Optimized crosstalk cancelation

    Crosstalk cancelation is one of the most interesting features in the system. Because it have worked out better than i suspected. First tests were done with different filters from https://www.ambiophonics.org  And i heard some interesting properties in the sound which i liked. I was interested, but overall the filters were not usable at all as they introduced to much artefacts. These filters had adjustable attenuation setting and for me it was clear that algorithm does't work with HRTF(head related tranfer function).  Then i start looking at the papers of crosstalk cancelation. One of them was this https://www.princeton.edu/3D3A/Publications.html.  The math is impressive, and everything looks correct but approach is purely theoretical and not real life scenario. And the filters which have not worked out were based on that theoretical approach. Which says that closely spaced (about 10 degree) loudspeakers in so called "stereo dipole" configuration is the best way to get good crosstalk cancelation. In such configuration there is a benefit of wider sweet spot and less coloration due to ill conditioned frequencies pushed out off band compared to wider placed speakers. Yes they are right, but I just could't understand why the head shadowing with its HRTF is not accounted for. With the head shadowing effect problems mentioned in the paper solves automatically in higher span angle. Only it will be less robust to the movement in sweet spot. But there will be no ill conditioned situations. And lower frequencies will benefit as they will not cancel each other. So will need boost a lot less! Boost will be audible through reverberant field. It is far from ideal.

   So I decided to make my own version of filters with HRTF in mind. It worked very well. So well that i am not going back to filterless design. Of course sweet spot is small as expected, but the good thing that the filter doesn't sound any bad outside of the sweet spot. It is because with high speaker angle span 60 degrees or more (i use 90 degrees) head shadowing works very well (Pic.1), so the recursive tail of the filter is very short and attenuation is high. Just after a few cancelation  cycles the controlateral transfer function is lowered significantly.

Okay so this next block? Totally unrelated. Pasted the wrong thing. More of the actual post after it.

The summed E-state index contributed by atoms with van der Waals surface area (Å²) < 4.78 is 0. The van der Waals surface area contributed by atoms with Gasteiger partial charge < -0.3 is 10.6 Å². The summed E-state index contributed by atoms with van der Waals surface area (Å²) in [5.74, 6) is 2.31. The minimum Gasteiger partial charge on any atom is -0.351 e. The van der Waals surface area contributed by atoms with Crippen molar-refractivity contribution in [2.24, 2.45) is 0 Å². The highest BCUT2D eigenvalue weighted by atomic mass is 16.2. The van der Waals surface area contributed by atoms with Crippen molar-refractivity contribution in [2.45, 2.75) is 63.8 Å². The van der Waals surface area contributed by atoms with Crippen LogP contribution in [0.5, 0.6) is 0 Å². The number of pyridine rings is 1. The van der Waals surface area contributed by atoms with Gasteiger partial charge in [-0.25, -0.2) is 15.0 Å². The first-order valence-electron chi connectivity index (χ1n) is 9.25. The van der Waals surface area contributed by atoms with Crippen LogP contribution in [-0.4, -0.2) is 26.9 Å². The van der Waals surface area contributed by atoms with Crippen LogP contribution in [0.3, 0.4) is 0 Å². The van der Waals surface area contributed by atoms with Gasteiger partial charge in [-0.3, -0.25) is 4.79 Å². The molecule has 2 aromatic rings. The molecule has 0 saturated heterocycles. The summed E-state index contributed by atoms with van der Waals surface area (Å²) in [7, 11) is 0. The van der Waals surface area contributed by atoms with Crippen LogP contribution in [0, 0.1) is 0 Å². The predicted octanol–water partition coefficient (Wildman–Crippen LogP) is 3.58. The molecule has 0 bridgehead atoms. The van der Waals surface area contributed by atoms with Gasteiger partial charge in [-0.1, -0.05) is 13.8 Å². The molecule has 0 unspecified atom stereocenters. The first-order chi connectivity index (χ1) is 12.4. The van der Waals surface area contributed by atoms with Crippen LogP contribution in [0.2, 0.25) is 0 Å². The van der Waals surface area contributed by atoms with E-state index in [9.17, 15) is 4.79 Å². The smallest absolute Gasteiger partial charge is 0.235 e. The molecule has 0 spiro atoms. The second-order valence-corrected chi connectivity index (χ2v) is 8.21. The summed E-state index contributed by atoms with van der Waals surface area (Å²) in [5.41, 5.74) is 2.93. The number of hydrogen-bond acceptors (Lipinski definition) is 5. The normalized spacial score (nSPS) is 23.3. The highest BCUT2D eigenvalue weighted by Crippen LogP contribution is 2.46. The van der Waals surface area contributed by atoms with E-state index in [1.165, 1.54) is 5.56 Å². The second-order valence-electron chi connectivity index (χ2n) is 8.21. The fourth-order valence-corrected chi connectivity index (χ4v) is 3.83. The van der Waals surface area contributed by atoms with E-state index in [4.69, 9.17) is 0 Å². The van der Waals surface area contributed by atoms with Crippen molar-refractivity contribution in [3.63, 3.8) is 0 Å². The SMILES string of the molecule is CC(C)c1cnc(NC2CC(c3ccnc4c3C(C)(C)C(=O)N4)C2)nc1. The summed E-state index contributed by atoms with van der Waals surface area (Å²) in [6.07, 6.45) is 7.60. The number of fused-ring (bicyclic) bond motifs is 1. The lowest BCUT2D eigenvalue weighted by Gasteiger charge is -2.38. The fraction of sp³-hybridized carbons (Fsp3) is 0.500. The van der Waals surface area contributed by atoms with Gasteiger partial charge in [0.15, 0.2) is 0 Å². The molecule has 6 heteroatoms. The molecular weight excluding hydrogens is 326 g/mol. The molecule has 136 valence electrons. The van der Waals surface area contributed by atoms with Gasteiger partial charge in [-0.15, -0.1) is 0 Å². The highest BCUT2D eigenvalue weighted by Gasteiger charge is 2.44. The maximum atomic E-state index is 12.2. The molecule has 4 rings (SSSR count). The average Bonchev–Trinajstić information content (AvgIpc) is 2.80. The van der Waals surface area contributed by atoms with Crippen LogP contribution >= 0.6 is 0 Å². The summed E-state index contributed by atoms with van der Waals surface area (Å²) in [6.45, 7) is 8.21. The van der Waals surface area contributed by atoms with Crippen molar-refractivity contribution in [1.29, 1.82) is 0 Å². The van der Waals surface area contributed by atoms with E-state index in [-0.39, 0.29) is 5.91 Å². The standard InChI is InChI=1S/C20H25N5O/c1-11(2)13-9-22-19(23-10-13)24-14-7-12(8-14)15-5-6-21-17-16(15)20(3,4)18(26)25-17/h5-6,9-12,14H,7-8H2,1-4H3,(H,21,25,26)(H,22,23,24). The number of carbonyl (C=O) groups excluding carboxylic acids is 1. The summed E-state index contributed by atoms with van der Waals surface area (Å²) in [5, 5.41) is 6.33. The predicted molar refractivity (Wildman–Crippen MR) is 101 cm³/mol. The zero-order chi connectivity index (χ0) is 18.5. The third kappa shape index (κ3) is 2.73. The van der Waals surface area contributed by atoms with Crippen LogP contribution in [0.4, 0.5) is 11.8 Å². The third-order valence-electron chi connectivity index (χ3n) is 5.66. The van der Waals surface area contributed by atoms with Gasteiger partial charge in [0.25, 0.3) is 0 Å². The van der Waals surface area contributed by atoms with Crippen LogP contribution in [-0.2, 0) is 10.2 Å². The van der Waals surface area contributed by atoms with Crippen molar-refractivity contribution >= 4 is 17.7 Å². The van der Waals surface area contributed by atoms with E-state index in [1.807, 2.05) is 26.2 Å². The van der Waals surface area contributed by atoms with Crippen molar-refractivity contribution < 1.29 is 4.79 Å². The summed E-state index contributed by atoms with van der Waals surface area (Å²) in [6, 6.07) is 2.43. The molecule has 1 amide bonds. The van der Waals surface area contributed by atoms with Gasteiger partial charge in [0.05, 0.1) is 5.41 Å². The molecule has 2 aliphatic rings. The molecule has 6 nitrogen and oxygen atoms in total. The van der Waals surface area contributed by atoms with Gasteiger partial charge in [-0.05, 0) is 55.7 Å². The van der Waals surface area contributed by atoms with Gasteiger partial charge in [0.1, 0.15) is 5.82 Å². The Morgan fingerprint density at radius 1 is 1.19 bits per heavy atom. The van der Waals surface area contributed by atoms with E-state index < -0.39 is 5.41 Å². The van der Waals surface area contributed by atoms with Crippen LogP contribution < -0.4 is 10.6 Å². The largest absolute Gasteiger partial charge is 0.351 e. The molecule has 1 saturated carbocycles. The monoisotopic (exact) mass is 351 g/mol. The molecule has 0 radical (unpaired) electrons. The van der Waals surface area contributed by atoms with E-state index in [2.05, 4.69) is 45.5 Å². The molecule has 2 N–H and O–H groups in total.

So long story short - after making the filter i found this paper which explains everything very well. They say "The results of absolute sweet spot reveal that arrangements with a listening angle ranging from 120 to 150 deg are optimal choices." These are the results from simulations and from subjective localization tests in a well controlled environment. The HRTF is definitely there.

   So the baffles system could be used with the filters for 60 degree speaker placement span, but preferable way is to use 90 degree span which performs better. Any other placement angle can be made, but with degraded performance or other drawbacks. 

   Also some more work has to be done on trying to improve the filter further more. I suspect that  measured channel separation between ears doesn't correlate very well with perceived channel separation. This has to be investigated in the future.

head shadowing effect helps to develop easier crosstalk cancelation filters

Pic.1 Head/pinna shadowing effect for 90 degree speaker placement span.